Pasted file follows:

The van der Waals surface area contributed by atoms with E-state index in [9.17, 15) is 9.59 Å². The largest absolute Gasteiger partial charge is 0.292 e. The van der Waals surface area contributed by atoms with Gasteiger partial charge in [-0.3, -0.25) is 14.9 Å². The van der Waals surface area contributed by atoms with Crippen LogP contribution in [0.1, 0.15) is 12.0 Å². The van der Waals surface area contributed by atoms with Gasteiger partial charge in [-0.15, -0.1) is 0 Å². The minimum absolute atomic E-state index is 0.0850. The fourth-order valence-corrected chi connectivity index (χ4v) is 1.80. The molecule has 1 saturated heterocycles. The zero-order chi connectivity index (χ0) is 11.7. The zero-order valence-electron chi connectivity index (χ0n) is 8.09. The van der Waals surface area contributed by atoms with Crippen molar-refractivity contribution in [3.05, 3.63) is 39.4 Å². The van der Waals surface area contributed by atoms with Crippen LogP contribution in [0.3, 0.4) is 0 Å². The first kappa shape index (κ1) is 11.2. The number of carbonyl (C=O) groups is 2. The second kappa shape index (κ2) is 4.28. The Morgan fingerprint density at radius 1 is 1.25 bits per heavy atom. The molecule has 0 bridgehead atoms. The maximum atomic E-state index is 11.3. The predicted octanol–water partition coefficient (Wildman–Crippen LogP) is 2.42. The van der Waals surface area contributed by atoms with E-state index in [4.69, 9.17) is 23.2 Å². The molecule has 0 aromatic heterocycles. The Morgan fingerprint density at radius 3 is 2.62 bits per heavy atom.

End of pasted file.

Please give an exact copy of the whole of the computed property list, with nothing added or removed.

The van der Waals surface area contributed by atoms with E-state index in [9.17, 15) is 9.59 Å². The largest absolute Gasteiger partial charge is 0.292 e. The van der Waals surface area contributed by atoms with Gasteiger partial charge in [-0.3, -0.25) is 14.9 Å². The van der Waals surface area contributed by atoms with Crippen LogP contribution in [0.1, 0.15) is 12.0 Å². The van der Waals surface area contributed by atoms with Gasteiger partial charge in [-0.15, -0.1) is 0 Å². The minimum absolute atomic E-state index is 0.0850. The fourth-order valence-corrected chi connectivity index (χ4v) is 1.80. The molecule has 1 saturated heterocycles. The zero-order chi connectivity index (χ0) is 11.7. The zero-order valence-electron chi connectivity index (χ0n) is 8.09. The van der Waals surface area contributed by atoms with Crippen molar-refractivity contribution in [3.05, 3.63) is 39.4 Å². The van der Waals surface area contributed by atoms with Crippen LogP contribution in [0.3, 0.4) is 0 Å². The first kappa shape index (κ1) is 11.2. The number of carbonyl (C=O) groups is 2. The second kappa shape index (κ2) is 4.28. The Morgan fingerprint density at radius 1 is 1.25 bits per heavy atom. The molecule has 0 bridgehead atoms. The maximum atomic E-state index is 11.3. The predicted octanol–water partition coefficient (Wildman–Crippen LogP) is 2.42. The van der Waals surface area contributed by atoms with E-state index in [4.69, 9.17) is 23.2 Å². The molecule has 0 aromatic heterocycles. The Morgan fingerprint density at radius 3 is 2.62 bits per heavy atom.